Pope names two Vatican officials as apostolic nuncios

Pope names two Vatican officials as apostolic nuncios

Pope names two Vatican officials as apostolic nuncios

The dome of St. Peter's Basilica is seen from the Teutonic cemetery at the Vatican. (Credit: Paul Haring/CNS.)

Pope Francis named two longtime Vatican officials as apostolic nuncios and elevated both to the rank of archbishop.

ROME — Pope Francis named two longtime Vatican officials as apostolic nuncios and elevated both to the rank of archbishop.

The Vatican announced Feb. 26 that the pope named Monsignor Alfred Xuereb, general secretary of the Secretariat for the Economy, as nuncio to South Korea and Mongolia.

The pope also named the Vatican’s head of protocol, Monsignor Jose Bettencourt — a priest of the Archdiocese of Ottawa — as an apostolic nuncio.

Xuereb, who was born in Gozo, Malta, Oct. 14, 1958, worked in the general affairs section of the Vatican Secretariat of State in 1995 before moving to the Prefecture of the Papal Household in 2000.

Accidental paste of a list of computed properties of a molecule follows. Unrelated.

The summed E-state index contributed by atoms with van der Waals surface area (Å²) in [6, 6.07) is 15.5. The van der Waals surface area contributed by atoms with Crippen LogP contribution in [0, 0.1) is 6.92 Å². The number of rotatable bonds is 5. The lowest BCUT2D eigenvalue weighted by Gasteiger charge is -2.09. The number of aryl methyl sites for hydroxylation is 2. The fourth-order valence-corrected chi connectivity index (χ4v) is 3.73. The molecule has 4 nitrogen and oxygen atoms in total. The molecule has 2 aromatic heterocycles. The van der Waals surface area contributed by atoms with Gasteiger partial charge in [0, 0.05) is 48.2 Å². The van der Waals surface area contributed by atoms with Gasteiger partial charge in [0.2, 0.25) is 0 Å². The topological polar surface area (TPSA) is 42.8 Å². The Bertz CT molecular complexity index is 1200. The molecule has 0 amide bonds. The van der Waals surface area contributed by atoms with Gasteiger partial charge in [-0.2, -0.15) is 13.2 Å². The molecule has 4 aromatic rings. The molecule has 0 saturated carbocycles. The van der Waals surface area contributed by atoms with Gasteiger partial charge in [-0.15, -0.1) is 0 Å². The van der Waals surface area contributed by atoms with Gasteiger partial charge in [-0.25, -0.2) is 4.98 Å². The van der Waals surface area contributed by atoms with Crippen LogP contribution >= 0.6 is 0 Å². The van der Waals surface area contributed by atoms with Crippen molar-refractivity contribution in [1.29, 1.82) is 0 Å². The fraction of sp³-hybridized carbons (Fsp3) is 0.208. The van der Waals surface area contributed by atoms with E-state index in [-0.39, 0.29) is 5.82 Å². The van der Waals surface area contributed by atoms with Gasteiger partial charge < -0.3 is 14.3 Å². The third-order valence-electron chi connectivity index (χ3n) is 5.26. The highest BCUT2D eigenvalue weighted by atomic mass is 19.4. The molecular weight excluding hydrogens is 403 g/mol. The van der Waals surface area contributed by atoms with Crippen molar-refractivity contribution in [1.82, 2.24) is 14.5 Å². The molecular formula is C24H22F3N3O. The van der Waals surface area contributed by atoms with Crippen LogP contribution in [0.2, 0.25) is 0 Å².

He had served as assistant personal secretary to Pope Benedict XVI and continued as Francis’s secretary when the new pope was elected in March 2013.

Before naming him to the Secretariat for the Economy in March 2014, Francis appointed the Maltese prelate as his personal delegate to the commissions reviewing the activity and mission of the Institute for the Works of Religion — commonly called the Vatican bank — and the commission that was studying the economic and administrative structures of the Holy See.

Bettencourt has served in the Vatican’s Secretariat of State since 2002.

Born in 1962 in Velas, Azores, Portugal, as a child he moved to Ottawa, where he attended both elementary and secondary school. He graduated from the University of Ottawa before pursuing theological studies at Dominican College and St. Paul University, where he studied for the priesthood. He was ordained for the Archdiocese of Ottawa in 1993.

As the Holy See’s head of protocol, Bettencourt oversees the details of tradition and decorum in the Vatican’s diplomatic relations with other states, from welcoming visiting heads of state at the airport to dealings with diplomats and ambassadors accredited to the Vatican.

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